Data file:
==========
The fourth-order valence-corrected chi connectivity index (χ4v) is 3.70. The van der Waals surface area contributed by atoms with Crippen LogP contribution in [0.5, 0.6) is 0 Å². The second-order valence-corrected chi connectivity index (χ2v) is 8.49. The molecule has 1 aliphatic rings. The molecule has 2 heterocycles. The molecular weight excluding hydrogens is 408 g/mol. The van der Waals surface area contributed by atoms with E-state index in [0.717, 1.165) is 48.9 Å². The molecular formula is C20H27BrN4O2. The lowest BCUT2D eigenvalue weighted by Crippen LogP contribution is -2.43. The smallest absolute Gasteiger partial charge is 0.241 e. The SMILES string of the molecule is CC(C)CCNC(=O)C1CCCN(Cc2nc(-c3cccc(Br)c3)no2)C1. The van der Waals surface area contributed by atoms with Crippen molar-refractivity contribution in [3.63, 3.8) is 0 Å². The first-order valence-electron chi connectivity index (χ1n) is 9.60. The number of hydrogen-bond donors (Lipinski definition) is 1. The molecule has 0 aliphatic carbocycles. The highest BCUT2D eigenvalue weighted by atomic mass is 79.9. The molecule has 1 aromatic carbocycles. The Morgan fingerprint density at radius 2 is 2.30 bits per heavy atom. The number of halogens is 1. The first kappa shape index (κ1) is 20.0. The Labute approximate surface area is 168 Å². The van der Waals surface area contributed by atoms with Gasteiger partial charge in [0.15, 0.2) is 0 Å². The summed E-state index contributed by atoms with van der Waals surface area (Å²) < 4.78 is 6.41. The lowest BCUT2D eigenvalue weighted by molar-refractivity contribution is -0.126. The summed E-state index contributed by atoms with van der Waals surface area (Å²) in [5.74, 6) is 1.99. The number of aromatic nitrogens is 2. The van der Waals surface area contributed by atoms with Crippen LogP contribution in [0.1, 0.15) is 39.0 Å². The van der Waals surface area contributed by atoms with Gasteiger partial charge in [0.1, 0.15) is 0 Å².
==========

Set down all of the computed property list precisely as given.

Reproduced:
The fourth-order valence-corrected chi connectivity index (χ4v) is 3.70. The van der Waals surface area contributed by atoms with Crippen LogP contribution in [0.5, 0.6) is 0 Å². The second-order valence-corrected chi connectivity index (χ2v) is 8.49. The molecule has 1 aliphatic rings. The molecule has 2 heterocycles. The molecular weight excluding hydrogens is 408 g/mol. The van der Waals surface area contributed by atoms with E-state index in [0.717, 1.165) is 48.9 Å². The molecular formula is C20H27BrN4O2. The lowest BCUT2D eigenvalue weighted by Crippen LogP contribution is -2.43. The smallest absolute Gasteiger partial charge is 0.241 e. The SMILES string of the molecule is CC(C)CCNC(=O)C1CCCN(Cc2nc(-c3cccc(Br)c3)no2)C1. The van der Waals surface area contributed by atoms with Crippen molar-refractivity contribution in [3.63, 3.8) is 0 Å². The first-order valence-electron chi connectivity index (χ1n) is 9.60. The number of hydrogen-bond donors (Lipinski definition) is 1. The molecule has 0 aliphatic carbocycles. The highest BCUT2D eigenvalue weighted by atomic mass is 79.9. The molecule has 1 aromatic carbocycles. The Morgan fingerprint density at radius 2 is 2.30 bits per heavy atom. The number of halogens is 1. The first kappa shape index (κ1) is 20.0. The Labute approximate surface area is 168 Å². The van der Waals surface area contributed by atoms with Gasteiger partial charge in [0.15, 0.2) is 0 Å². The summed E-state index contributed by atoms with van der Waals surface area (Å²) < 4.78 is 6.41. The lowest BCUT2D eigenvalue weighted by molar-refractivity contribution is -0.126. The summed E-state index contributed by atoms with van der Waals surface area (Å²) in [5.74, 6) is 1.99. The number of aromatic nitrogens is 2. The van der Waals surface area contributed by atoms with Crippen LogP contribution in [0.1, 0.15) is 39.0 Å². The van der Waals surface area contributed by atoms with Gasteiger partial charge in [0.1, 0.15) is 0 Å².